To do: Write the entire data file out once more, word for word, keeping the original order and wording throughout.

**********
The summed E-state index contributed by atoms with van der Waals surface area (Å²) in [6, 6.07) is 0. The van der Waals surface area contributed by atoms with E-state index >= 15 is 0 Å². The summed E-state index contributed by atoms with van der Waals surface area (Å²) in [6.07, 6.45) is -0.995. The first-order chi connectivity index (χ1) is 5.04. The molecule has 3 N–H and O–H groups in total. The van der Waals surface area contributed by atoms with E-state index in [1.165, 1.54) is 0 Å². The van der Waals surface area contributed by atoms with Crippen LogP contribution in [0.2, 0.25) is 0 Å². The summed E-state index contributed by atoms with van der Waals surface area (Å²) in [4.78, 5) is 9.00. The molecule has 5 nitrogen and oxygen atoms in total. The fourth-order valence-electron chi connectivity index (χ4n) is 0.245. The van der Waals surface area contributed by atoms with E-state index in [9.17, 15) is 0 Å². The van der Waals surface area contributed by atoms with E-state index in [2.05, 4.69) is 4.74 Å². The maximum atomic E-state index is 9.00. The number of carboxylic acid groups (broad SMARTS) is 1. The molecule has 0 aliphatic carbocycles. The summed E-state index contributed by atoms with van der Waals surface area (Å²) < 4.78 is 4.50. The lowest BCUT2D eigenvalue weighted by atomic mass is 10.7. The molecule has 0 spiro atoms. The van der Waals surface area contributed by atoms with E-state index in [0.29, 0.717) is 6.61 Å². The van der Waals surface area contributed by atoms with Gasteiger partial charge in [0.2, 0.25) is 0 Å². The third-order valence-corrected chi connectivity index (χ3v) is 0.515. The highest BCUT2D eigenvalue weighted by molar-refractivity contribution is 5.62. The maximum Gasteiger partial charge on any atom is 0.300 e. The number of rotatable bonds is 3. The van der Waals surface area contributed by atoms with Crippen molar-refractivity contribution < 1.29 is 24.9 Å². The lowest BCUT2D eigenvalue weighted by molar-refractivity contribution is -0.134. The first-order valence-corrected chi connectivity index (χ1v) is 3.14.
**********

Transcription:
The summed E-state index contributed by atoms with van der Waals surface area (Å²) in [6, 6.07) is 0. The van der Waals surface area contributed by atoms with E-state index >= 15 is 0 Å². The summed E-state index contributed by atoms with van der Waals surface area (Å²) in [6.07, 6.45) is -0.995. The first-order chi connectivity index (χ1) is 5.04. The molecule has 3 N–H and O–H groups in total. The van der Waals surface area contributed by atoms with E-state index in [1.165, 1.54) is 0 Å². The van der Waals surface area contributed by atoms with Crippen LogP contribution in [0.2, 0.25) is 0 Å². The summed E-state index contributed by atoms with van der Waals surface area (Å²) in [4.78, 5) is 9.00. The molecule has 5 nitrogen and oxygen atoms in total. The fourth-order valence-electron chi connectivity index (χ4n) is 0.245. The van der Waals surface area contributed by atoms with E-state index in [9.17, 15) is 0 Å². The van der Waals surface area contributed by atoms with E-state index in [2.05, 4.69) is 4.74 Å². The maximum atomic E-state index is 9.00. The number of carboxylic acid groups (broad SMARTS) is 1. The molecule has 0 aliphatic carbocycles. The summed E-state index contributed by atoms with van der Waals surface area (Å²) < 4.78 is 4.50. The lowest BCUT2D eigenvalue weighted by atomic mass is 10.7. The molecule has 0 spiro atoms. The van der Waals surface area contributed by atoms with E-state index in [0.29, 0.717) is 6.61 Å². The van der Waals surface area contributed by atoms with Gasteiger partial charge in [0.2, 0.25) is 0 Å². The third-order valence-corrected chi connectivity index (χ3v) is 0.515. The highest BCUT2D eigenvalue weighted by molar-refractivity contribution is 5.62. The maximum Gasteiger partial charge on any atom is 0.300 e. The number of rotatable bonds is 3. The van der Waals surface area contributed by atoms with Crippen molar-refractivity contribution < 1.29 is 24.9 Å². The lowest BCUT2D eigenvalue weighted by molar-refractivity contribution is -0.134. The first-order valence-corrected chi connectivity index (χ1v) is 3.14.